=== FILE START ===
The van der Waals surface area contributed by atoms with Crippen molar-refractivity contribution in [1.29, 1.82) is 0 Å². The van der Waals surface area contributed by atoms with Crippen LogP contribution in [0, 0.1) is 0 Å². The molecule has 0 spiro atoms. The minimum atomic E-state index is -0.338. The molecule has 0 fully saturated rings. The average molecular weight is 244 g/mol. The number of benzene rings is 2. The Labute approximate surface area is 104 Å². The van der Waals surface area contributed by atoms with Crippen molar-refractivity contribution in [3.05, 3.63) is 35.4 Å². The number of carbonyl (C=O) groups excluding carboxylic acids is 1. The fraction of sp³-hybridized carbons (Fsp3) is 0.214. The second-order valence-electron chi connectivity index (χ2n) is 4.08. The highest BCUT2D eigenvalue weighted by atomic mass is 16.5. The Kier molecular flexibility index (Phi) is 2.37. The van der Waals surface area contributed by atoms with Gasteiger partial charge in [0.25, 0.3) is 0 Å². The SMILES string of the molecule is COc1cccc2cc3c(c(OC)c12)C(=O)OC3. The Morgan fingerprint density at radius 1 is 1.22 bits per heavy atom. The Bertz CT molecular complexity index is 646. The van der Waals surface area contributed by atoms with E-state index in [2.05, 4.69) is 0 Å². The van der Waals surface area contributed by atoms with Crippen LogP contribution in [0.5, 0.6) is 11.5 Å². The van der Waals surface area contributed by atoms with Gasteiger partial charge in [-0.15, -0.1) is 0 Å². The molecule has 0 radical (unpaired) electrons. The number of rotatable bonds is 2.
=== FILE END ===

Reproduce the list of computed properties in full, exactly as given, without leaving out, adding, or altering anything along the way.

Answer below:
The van der Waals surface area contributed by atoms with Crippen molar-refractivity contribution in [1.29, 1.82) is 0 Å². The van der Waals surface area contributed by atoms with Crippen LogP contribution in [0, 0.1) is 0 Å². The molecule has 0 spiro atoms. The minimum atomic E-state index is -0.338. The molecule has 0 fully saturated rings. The average molecular weight is 244 g/mol. The number of benzene rings is 2. The Labute approximate surface area is 104 Å². The van der Waals surface area contributed by atoms with Crippen molar-refractivity contribution in [3.05, 3.63) is 35.4 Å². The number of carbonyl (C=O) groups excluding carboxylic acids is 1. The fraction of sp³-hybridized carbons (Fsp3) is 0.214. The second-order valence-electron chi connectivity index (χ2n) is 4.08. The highest BCUT2D eigenvalue weighted by atomic mass is 16.5. The Kier molecular flexibility index (Phi) is 2.37. The van der Waals surface area contributed by atoms with Gasteiger partial charge in [0.25, 0.3) is 0 Å². The SMILES string of the molecule is COc1cccc2cc3c(c(OC)c12)C(=O)OC3. The Morgan fingerprint density at radius 1 is 1.22 bits per heavy atom. The Bertz CT molecular complexity index is 646. The van der Waals surface area contributed by atoms with E-state index in [2.05, 4.69) is 0 Å². The van der Waals surface area contributed by atoms with Crippen LogP contribution in [0.5, 0.6) is 11.5 Å². The van der Waals surface area contributed by atoms with Gasteiger partial charge in [-0.15, -0.1) is 0 Å². The molecule has 0 radical (unpaired) electrons. The number of rotatable bonds is 2.